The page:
In the early 1870s, he began exploring Kansas before returning to the south to organize settlement parties. In 1873, nearly 300 African Americans followed him to Cherokee County and established “Singleton’s Colony.” Other individuals would quickly relocate to the counties of Wyandotte, Shawnee, and Lyon.

By 1874, Singleton and his associates had founded the Tennessee-based Edgefield Real Estate and Homestead Association, which guided over 20,000 black emigrants to Kansas between 1877 and 1879.

Benjamin “ PAP “ Singleton
These four people moved from Tennessee to Kansas as part of the Exodusters movement. Library of Congress, Prints & Photographs Division

In 1880, Singleton was called to testify before Congress regarding the alarming exodus of Blacks from the South.

In 1881, he capitalized on his reputation to establish the Colored United Links in Topeka, Kansas. The objective was to pool all African-Americans’ financial resources in order to build Black-owned businesses, factories, and trade schools.

James B. Weaver, the presidential candidate of the Greenback Party, met with the organization to discuss the possibility of a merger. After 1881, membership declined, and the organization disbanded shortly thereafter.

Singleton’s prominence in the Black community was a result of his enterprise and advocacy. Respected for his wisdom, intelligence, and business acumen, he was also well-known for his unwavering commitment to improving the lives of African-Americans.

Despite his life and legacy being largely forgotten, Singleton’s entrepreneurial spirit and commitment to Black economic empowerment continue to inspire generations.

He remains an important figure in the history of African-American business and a prime example of how entrepreneurship can drive economic growth and create wealth for the Black community.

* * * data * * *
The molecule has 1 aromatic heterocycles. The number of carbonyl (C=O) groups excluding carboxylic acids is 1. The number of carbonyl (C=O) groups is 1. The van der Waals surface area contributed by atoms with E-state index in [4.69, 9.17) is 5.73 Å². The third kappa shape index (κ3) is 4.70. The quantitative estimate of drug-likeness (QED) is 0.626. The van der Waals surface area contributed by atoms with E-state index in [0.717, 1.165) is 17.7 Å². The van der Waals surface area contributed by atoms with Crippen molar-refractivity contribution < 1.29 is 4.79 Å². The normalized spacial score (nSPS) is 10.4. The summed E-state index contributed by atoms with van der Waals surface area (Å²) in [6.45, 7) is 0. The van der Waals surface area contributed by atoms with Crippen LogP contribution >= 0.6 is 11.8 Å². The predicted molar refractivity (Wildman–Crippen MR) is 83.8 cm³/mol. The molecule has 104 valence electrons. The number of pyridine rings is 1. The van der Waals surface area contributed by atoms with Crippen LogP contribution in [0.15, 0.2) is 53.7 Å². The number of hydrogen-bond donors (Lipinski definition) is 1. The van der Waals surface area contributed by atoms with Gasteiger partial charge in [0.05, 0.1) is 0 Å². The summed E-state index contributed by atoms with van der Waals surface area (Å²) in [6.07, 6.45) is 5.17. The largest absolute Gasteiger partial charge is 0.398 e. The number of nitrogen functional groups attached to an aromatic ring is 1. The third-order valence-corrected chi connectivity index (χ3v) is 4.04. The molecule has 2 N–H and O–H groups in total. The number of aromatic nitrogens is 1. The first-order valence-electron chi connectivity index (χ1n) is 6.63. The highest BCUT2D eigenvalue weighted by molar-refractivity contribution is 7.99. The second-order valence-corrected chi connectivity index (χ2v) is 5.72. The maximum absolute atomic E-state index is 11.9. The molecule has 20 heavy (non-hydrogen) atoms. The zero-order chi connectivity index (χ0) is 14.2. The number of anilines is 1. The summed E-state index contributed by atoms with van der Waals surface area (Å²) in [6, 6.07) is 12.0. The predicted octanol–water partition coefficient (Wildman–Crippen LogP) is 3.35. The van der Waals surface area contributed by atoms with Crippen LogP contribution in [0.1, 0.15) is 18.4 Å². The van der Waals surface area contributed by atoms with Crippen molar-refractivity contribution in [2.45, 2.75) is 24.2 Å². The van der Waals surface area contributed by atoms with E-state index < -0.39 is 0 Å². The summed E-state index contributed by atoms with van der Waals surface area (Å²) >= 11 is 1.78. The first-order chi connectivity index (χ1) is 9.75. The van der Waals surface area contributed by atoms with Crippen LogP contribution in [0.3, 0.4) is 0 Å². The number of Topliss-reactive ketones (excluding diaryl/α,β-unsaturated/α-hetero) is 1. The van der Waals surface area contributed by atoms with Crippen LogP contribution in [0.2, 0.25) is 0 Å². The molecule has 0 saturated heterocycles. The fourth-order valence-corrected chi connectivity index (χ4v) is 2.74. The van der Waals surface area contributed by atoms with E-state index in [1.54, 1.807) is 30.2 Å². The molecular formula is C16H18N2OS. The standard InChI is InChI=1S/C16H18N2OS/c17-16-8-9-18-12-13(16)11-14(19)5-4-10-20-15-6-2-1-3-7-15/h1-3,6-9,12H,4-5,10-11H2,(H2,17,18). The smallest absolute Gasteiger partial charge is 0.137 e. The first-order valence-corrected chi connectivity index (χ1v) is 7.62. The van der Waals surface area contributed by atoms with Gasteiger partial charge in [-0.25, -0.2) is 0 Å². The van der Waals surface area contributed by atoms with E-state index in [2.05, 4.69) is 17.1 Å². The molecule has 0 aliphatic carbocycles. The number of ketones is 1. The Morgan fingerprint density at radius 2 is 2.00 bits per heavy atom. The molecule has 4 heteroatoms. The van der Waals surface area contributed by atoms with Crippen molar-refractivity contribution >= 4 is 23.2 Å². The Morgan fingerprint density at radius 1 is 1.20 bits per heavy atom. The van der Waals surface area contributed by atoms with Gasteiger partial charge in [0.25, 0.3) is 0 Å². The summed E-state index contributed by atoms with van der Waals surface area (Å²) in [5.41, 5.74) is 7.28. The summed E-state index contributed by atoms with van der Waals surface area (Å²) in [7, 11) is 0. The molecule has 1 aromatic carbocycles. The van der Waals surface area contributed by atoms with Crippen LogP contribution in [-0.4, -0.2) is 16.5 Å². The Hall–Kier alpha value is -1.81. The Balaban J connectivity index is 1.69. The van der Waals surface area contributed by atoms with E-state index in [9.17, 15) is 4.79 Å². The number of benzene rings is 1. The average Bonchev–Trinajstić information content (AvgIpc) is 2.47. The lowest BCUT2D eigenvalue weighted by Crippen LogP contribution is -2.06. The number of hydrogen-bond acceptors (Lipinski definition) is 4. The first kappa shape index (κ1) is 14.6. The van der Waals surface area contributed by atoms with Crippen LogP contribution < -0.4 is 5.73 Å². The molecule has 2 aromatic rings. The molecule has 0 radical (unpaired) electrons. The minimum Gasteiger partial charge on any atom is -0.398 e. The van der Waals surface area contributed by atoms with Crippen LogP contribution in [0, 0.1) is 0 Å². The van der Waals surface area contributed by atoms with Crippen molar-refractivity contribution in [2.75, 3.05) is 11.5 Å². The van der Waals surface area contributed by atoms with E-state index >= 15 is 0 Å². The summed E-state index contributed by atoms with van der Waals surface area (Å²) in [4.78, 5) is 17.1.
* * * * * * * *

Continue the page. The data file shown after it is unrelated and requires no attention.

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3 mins read

Margaret and Roumania, The Tennis Superstars That Paved The Way For Venus And Serena

Decades before Venus and Serena Williams overpowered the sport, Margaret and Roumania Peters changed the face of women’s tennis.

Affectionately known as “Pete” and “Repeat” Peters, they made history with their doubles record from the 1930s to the 1950s. At a time when African Americans were not allowed to compete against whites, the Peters sisters played in the American Tennis Association, which was created specifically to give Blacks a forum to play tennis competitively.

Margaret and Roumania Peters
Roumania (left) and Margaret (right) Peters dominated the American Tennis Association in the 1940s. (Photo courtesy of Fannie Walker Weekes)

Margaret Peters was born in 1915 in Washington, D.C., and Roumania Peters was born two years later in the same city. The girls began playing tennis for fun when Margaret was about ten years old. They played in a park across from their home in Georgetown.

They began to play competitively when they were teenagers in the 1930s. The Peters sisters played for the American Tennis Association (ATA), which was created in 1916 to organize Negro Tennis Clubs across the country and to provide competitions for African-American tennis players.